|..in German), they would
have just have been gifted a bottle of Eitelsbacher Karthäuserhofberg
spätlese trocken from Karthäuserhof in the Mosel. Perhaps
I should have asked for ‘chariot rétractable’ just
to be linguistically correct?
This baby’s first words competition which for some reason I,
incorrectly, thought came from the movie “Withnail and I’
has not been won over the past ten years or so it has been running,
though there is an unrelated drinking game associated with the film.
The game consists of keeping up, drink for drink, with each alcoholic
substance consumed by Withnail over the course of the film. According
to Wikipedia this is roughly nine and a half glasses of red wine,
half a pint of cider, one shot of lighter fluid (vinegar or overproof
rum are common substitutes), two and a half shots of gin, six glasses
of sherry, thirteen measures of Scotch whisky and half a pint of ale.
My advice is not to try, given that it could be fatal, and it is definitely
not suitable for young children.
The only quote that I can actually approximate from the movie is “We
want the finest wines available to humanity, we want them here, and
we want them now” which I may have quoted once in a while myself.
Which brings one to thinking about one’s own grandparents of
which I had the standard four though my maternal grandfather faded
quickly as he died when I was about four. I know what Pop looked like
from the photographs but to me all that remains is grey flannel trousers
smelling of farm, a vaguely whisky-breathed presence, and the sound
of his favourite red leather armchair as he eased his not inconsiderable
bulk into it. The cushions exhaled like a walrus coming up from the
depths as his bulk compressed everything by more than two-thirds.
He died in a diagnostic confusion, some saying that he drank because
he had cancer of the stomach, others that the drinking alone was enough
to kill him. I believe that White Heather Scotch was the farming man’s
pleasure consumed immoderately along with roll-your-own cigarettes.
However as the whisky was often supplied by the Stock and Station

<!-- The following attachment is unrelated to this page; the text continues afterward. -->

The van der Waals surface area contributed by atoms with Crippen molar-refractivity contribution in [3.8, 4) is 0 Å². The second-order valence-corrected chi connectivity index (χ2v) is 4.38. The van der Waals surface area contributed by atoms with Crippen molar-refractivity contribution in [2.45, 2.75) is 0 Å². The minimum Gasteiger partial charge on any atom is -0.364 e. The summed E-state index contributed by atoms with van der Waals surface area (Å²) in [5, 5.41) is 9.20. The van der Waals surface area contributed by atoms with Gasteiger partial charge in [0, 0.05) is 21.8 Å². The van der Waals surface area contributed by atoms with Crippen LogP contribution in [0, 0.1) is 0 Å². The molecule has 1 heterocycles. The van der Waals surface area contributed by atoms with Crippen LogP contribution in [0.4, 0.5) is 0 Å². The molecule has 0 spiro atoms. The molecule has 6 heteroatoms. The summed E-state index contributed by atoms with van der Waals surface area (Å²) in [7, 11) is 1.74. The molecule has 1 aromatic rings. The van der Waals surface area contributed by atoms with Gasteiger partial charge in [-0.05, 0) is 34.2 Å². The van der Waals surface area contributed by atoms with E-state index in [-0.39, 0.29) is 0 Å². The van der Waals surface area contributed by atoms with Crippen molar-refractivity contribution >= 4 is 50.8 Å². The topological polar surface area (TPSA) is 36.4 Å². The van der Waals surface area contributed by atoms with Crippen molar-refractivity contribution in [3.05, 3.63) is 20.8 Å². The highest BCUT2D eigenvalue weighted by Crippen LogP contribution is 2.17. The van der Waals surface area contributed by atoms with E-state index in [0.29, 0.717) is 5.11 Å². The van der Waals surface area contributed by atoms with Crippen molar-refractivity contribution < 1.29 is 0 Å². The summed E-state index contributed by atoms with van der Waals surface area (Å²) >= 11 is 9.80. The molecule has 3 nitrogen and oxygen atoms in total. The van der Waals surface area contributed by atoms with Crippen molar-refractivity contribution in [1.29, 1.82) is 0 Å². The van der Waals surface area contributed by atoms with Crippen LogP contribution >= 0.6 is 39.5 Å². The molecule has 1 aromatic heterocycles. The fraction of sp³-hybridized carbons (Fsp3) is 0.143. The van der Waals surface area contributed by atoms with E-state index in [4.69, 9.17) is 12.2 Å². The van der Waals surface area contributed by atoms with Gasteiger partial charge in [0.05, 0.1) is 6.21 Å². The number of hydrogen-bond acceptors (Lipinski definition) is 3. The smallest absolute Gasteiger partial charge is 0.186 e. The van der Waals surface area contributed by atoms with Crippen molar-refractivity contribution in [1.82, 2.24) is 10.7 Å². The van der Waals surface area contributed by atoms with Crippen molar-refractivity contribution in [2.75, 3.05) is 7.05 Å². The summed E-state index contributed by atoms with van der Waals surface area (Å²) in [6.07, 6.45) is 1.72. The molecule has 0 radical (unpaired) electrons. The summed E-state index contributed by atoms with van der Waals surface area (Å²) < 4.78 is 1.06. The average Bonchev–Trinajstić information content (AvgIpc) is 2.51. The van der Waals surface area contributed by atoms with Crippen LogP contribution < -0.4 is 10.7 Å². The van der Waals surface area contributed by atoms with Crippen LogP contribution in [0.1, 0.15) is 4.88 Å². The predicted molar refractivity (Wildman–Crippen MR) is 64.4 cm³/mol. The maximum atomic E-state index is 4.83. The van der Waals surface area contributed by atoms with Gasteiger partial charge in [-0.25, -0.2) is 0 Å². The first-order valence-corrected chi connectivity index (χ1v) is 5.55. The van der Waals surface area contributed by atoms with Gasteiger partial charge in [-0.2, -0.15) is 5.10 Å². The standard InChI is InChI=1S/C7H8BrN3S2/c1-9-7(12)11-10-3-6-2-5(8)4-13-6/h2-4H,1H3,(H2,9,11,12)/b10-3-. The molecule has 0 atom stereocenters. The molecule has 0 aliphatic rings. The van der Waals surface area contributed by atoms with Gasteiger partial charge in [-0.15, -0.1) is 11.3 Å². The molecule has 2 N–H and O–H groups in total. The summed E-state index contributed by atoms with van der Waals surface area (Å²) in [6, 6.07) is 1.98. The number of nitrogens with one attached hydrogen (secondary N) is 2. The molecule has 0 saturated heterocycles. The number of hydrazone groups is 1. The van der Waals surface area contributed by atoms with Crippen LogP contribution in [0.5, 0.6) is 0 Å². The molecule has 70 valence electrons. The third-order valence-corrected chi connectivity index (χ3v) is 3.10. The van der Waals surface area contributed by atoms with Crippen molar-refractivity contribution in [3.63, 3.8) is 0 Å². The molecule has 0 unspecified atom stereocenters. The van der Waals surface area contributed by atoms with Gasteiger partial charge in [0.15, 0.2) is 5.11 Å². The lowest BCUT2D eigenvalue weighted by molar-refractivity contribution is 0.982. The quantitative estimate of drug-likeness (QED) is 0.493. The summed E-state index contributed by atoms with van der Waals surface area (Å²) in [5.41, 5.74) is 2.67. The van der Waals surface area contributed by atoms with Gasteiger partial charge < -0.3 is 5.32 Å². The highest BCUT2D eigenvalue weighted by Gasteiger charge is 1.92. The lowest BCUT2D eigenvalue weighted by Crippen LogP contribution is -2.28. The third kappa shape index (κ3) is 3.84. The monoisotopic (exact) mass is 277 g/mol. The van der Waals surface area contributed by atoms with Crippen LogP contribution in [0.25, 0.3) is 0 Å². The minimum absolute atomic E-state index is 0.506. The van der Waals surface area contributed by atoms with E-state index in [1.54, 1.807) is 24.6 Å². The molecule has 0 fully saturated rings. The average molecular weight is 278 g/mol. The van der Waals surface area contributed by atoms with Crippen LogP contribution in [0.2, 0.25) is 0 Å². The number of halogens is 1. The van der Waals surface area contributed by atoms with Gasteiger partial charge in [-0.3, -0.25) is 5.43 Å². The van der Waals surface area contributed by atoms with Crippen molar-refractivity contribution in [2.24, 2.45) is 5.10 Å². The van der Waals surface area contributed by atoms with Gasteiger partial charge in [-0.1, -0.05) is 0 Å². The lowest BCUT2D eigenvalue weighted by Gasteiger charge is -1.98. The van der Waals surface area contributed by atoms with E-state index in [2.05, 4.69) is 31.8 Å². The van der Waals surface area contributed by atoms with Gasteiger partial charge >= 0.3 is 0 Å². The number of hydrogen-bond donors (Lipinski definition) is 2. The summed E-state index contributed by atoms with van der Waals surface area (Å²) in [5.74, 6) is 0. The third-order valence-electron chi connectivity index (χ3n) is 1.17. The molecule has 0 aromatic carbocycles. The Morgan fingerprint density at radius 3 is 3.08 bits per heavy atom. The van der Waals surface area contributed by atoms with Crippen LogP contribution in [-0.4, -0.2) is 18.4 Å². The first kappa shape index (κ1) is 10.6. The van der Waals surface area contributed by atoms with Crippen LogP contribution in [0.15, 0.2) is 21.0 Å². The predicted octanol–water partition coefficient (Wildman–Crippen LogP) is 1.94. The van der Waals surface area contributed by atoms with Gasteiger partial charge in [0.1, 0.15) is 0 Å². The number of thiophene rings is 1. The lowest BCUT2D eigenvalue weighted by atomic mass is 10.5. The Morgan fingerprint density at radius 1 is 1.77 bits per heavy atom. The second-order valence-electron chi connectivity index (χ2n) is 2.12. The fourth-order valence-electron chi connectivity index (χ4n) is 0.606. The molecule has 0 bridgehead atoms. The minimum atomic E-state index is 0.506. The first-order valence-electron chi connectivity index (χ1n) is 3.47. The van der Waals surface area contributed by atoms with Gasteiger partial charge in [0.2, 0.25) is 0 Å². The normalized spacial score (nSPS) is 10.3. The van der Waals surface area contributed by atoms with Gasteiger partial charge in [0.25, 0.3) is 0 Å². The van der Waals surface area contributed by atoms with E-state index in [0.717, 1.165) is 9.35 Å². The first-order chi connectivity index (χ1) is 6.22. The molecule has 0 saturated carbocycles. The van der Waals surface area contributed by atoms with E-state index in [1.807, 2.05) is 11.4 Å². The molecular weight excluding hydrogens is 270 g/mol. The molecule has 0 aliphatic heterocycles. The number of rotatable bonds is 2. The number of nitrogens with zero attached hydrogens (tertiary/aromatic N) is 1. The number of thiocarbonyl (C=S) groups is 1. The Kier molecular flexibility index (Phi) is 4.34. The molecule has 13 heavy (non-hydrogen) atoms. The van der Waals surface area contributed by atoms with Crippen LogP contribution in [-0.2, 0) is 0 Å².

Agent it might have been Dalgety’s Red Hackle blend. Whether
the Rutherfords stooped so low, given that it sounds like sheep dip
I don’t know as at one stage they owned their own hotel in Christchurch
- Warners - which was at least six stories high. At some stage it
was converted in a backpackers hostel and collapsed meekly in the
earthquake and is now a blank space.
His wife, and obviously our grandmother, went under a number of aliases
given that her first name was Mildred. Generally she was called Billy
though my brother and I called her Daye for no reason that we know
of. She had the round shape of all country women of the time - jovially
Margaret Rutherford-like with a bosom that blossomed out and down
like large wobbly barrage balloons tethered inside her blouse. She
had something of the Fairy Godmother from Disney’s Snow White
Somehow always a grandmother even though she would have been less
than 50 when we appeared, given that our mother was an only child
had started early in the child-raising game. Mind you Daye had met
her husband because she also liked the horses – they had in
fact been introduced at the Wellington races. I remember going off
with her at some miniature age to the Riccarton Races in Christchurch,
she with her maroon leather, heart shaped member’s badge. I
remember that I picked the winner of one race (Cheyenne because I
liked cowboys and Indians) and we would have made a killing except
that Daye didn’t put any money on it. Since then my equine infallibility
has been marred by picking the last, or second to last horse, on the
infrequent times I have a flutter.
Daye was the ideal grandmother as she lived in a flat downstairs where
one could run away from home the fantastic distance of 20 metres in
times of family stress for a cup of tea and a short bread biscuit.
There were two other grandparents but they lived far away in Auckland
and whom we saw once a year which was the same frequency, which we
saw our father. They will stay in the background for another day.
I hope that I can be as loved and as well remembered as they all are.